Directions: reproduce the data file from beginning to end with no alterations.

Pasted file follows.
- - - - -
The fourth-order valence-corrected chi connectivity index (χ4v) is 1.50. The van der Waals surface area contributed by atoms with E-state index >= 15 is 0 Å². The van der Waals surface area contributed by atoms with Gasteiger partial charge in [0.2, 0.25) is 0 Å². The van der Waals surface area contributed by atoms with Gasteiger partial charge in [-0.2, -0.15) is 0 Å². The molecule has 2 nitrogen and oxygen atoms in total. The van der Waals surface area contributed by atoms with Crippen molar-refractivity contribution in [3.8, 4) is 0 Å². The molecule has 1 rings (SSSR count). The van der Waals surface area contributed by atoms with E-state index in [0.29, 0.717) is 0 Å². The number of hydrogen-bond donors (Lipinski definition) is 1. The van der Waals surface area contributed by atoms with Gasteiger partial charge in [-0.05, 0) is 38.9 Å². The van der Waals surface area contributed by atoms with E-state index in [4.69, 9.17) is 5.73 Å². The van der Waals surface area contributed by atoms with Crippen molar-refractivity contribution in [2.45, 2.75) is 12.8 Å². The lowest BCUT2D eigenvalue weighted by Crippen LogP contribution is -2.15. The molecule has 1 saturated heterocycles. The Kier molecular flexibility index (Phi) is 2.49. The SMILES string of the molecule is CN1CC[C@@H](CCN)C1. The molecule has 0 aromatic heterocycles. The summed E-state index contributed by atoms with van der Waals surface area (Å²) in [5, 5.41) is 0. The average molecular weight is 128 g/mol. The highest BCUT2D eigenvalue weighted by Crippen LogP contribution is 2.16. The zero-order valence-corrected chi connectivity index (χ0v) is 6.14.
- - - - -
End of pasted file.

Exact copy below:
The fourth-order valence-corrected chi connectivity index (χ4v) is 1.50. The van der Waals surface area contributed by atoms with E-state index >= 15 is 0 Å². The van der Waals surface area contributed by atoms with Gasteiger partial charge in [0.2, 0.25) is 0 Å². The van der Waals surface area contributed by atoms with Gasteiger partial charge in [-0.2, -0.15) is 0 Å². The molecule has 2 nitrogen and oxygen atoms in total. The van der Waals surface area contributed by atoms with Crippen molar-refractivity contribution in [3.8, 4) is 0 Å². The molecule has 1 rings (SSSR count). The van der Waals surface area contributed by atoms with E-state index in [0.29, 0.717) is 0 Å². The number of hydrogen-bond donors (Lipinski definition) is 1. The van der Waals surface area contributed by atoms with Gasteiger partial charge in [-0.05, 0) is 38.9 Å². The van der Waals surface area contributed by atoms with E-state index in [4.69, 9.17) is 5.73 Å². The van der Waals surface area contributed by atoms with Crippen molar-refractivity contribution in [2.45, 2.75) is 12.8 Å². The lowest BCUT2D eigenvalue weighted by Crippen LogP contribution is -2.15. The molecule has 1 saturated heterocycles. The Kier molecular flexibility index (Phi) is 2.49. The SMILES string of the molecule is CN1CC[C@@H](CCN)C1. The molecule has 0 aromatic heterocycles. The summed E-state index contributed by atoms with van der Waals surface area (Å²) in [5, 5.41) is 0. The average molecular weight is 128 g/mol. The highest BCUT2D eigenvalue weighted by Crippen LogP contribution is 2.16. The zero-order valence-corrected chi connectivity index (χ0v) is 6.14.